The conference, which drew the participation of famous domestic and international scientists and experts, was part of the activities carried out by the network of the ASEAN Institutes of Strategic and International Studies to observe the 50th founding anniversary of ASEAN and to welcome new ideas and initiatives supporting the realization of the ASEAN Community Vision 2025.

 Delegates at the conference "Geo-political Transition in the Asia-Pacific and the Half-Century Road of ASEAN"

ASEAN’s role in connecting up the region

Fifty years ago on August 8, 1967, The Bangkok Statement was signed, leading to the birth of the Association of Southeast Asian Nations (ASEAN). Discussing the half-century road of the bloc, Associate Professor, Doctor Nguyen Vu Tung, Rector of the Vietnam Diplomatic Academy, said, ASEAN has reached historic achievements. Founded at the beginning of the Cold War with its membership of 5 regional nations, ASEAN has now developed into a closely connected community in Southeast Asia gathering in all the 10 regional nations. The development of the bloc has also turned a Southeast Asia, with much conflict and tension, into a region of peace, stability and development. Likewise, the bloc’s development has grouped 10 regional countries with various differences into a united community pursuing the principles of dialogue, amity, unanimity, development and joint effort to deal with regional issues. From its initial position of a sub-regional cooperation arrangement, the bloc has now functioned as the nucleus and central role in Asia-Pacific cooperation mechanisms and structures as well as attracted the participation of major powers and international organizations from the region and world to the bloc-led multilateral cooperation mechanisms for common peace, stability and development.

“It can be said that ASEAN, which has overcome numerous difficulties and obstacles in the region and world over the past five decades, has now become the most successful regional cooperation organization in the world. The success of ASEAN is more valuable and proud as the European Union is busy dealing with the Brexit issue, the Asia-Pacific is experiencing increasing complexity with tough competition between major powers and the Middle-East is facing the ongoing diplomatic crisis,” Doctor Tung said.

Meanwhile, Deputy Foreign Minister Nguyen Quoc Dung highlighted the foundation of the ASEAN Community built on the three major pillars of politico-security, economy and socio-culture on December 31 2015 as a turning point in ASEAN’s history. He considered that the foundation of the community has marked a new phase of ASEAN’s development, helping the bloc unite itself, expand cooperation and connection in both internal and external terms, and make good preparations for an ASEAN Community with its close political connection, economic link and social responsibility sharing.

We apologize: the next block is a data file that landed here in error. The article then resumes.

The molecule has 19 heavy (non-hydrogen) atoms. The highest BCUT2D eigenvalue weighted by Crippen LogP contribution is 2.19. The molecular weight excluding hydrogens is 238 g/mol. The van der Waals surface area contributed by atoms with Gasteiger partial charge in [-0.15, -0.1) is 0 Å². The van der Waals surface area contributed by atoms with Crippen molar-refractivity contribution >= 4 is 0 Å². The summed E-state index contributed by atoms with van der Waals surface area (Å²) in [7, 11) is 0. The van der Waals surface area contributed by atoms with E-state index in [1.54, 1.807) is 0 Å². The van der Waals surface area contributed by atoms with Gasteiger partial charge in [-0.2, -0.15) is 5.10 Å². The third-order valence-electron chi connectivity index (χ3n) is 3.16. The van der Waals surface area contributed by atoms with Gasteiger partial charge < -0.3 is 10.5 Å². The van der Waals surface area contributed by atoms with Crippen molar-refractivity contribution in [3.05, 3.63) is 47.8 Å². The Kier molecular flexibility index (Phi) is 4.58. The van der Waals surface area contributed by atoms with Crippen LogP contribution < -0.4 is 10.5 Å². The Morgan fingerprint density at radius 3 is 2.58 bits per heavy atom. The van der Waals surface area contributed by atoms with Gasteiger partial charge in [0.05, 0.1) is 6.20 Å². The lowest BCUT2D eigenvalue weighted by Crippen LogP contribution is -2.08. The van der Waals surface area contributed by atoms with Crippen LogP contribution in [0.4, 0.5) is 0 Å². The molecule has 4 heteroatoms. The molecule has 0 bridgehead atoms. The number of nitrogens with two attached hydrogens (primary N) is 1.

According to him, ASEAN is now seen as a stable but also dynamic economic entity, which is very adaptable to changes in the region and world. The bloc with a population of some 625 million, total GDP of US$ 3,000 billion and trade value of US$ 1,000 billion is the most potential market in the Asia-Pacific. What is more, the bloc has signed free trade agreements with all major regional partners, and is playing the central role in regional economic cooperation mechanisms as well as an important role in connecting the region with other major non-regional partners.

Sharing his view, Andrew Wiguna Mantong, a researcher at the Indonesian Institute of Strategic and International Studies, highlighted ASEAN’s significant achievements over the past 50 years. During the time, the bloc has successfully maintained regional stability via security cooperation and dialogue and on the basis of the ASEAN Ways: mutual respect for national independence, sovereignty and territorial integrity. The bloc also succeeded in attracting the engagement of major powers in regional arrangements for peace, stability and sustainable development in the region and world. Next, the bloc with its own Charter has a full legal status in relations with all countries, including major powers, as well as regional and international organizations. Finally, From economic perspective, the ASEAN economy has still maintained its stable growth while the global economy is witnessing a slow recovery.

“The amount of foreign direct investment of ASEAN countries in other ASEAN countries continuously increases. The number of tourists from ASEAN countries to other ASEAN countries also sees a sharp rise. Cooperation between/among ASEAN countries on transnational crime is expanded and deepened,” Andrew Wiguna Mantong stressed.

Challenges for ASEAN